As we know a lack of epistemology which runs forever causes ontological incompleteness in everything. So how you can take such a risk to define something (ART) through ontological arguments?! You can find that kind of "heroic" books in market easily. And of course, it is not simple to handle the question which starts with "ce que c'est ... ?"...
Brandon Hall
Jun 11, 2018 rated it liked it
I am only interested in the fifth chapter, "Kant and the Work of Art." The fifth chapter is as a shaken soda bottle that's opened and left alone, full of drama and substance in the beginning but embarrassingly flat at the end.
‎Seth
Mar 23, 2020 rated it liked it
More of an essay collection than a single argument with a sustained thesis. I was hoping for the latter—a comprehensive argument for an essential definition of "art." So I was a little disappointed. Still, the first essay—"Wakeful Dreams"—was beautiful and worth reading.
Danny
Nov 10, 2020 rated it it was amazing
Danto brings a different angle to discussions on art and philosophy, in that he was a practicing artist before he turned his considerable talents to philosophy and aesthetics. I love his questioning and eloquent style.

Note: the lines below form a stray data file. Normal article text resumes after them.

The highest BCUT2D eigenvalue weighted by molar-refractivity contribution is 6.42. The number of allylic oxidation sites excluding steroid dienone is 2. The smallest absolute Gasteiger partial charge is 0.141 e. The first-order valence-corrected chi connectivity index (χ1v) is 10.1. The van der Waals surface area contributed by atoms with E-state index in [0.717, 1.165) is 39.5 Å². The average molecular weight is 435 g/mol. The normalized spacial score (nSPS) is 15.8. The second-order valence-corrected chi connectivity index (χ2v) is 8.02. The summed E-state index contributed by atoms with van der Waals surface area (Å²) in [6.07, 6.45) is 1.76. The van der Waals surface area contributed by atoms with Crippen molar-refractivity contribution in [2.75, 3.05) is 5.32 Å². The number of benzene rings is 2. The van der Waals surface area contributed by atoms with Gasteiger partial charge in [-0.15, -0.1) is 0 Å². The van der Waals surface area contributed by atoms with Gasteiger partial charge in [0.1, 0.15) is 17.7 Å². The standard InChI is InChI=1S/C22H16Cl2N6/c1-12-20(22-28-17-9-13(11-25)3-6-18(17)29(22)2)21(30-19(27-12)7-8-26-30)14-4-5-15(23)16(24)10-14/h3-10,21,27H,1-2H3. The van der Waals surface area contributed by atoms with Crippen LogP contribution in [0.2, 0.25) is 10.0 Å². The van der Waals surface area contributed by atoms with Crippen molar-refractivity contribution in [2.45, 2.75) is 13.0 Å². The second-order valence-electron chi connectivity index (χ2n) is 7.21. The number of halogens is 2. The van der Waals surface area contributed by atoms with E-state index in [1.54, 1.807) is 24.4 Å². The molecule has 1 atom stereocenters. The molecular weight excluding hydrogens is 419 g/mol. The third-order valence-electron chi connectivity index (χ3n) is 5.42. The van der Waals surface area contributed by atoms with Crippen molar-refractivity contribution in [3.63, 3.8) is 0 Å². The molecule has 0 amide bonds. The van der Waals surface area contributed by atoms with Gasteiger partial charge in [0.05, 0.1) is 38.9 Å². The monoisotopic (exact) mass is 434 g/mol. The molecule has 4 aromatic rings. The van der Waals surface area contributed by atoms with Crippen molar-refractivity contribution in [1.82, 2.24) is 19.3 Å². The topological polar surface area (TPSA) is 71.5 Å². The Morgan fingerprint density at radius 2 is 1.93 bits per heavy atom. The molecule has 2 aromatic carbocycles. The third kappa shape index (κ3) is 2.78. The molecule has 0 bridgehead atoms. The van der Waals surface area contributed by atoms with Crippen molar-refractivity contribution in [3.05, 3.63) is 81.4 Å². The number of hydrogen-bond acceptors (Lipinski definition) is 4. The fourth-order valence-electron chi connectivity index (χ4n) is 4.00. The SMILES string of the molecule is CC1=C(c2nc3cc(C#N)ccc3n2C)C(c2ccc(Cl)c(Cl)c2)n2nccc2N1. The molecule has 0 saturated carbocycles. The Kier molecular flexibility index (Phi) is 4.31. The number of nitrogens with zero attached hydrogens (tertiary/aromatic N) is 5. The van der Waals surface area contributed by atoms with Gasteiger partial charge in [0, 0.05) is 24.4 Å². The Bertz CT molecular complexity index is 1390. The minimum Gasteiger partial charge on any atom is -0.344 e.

Rachel Loy
Apr 08, 2018 rated it really liked it
Answered my curiosity of what art is and how it could possibly be defined and interpreted.
Erika Mulvenna
Jul 29, 2018 rated it really liked it
Shelves: art
I enjoyed this book and the author's point of view on modern art. Easy to read and lots of clear examples from history to support his ideas.
William
Oct 17, 2020 rated it really liked it  ·  review of another edition
I don’t think he answered the question very well at all. But the rest of the book was quite interesting.
Sam Gilliland
Nov 04, 2020 rated it it was ok
I appreciated the essay about photography vis-a-vis painting and the flattening of space.
Deb Oestreicher
Oct 21, 2017 rated it really liked it  ·  review of another edition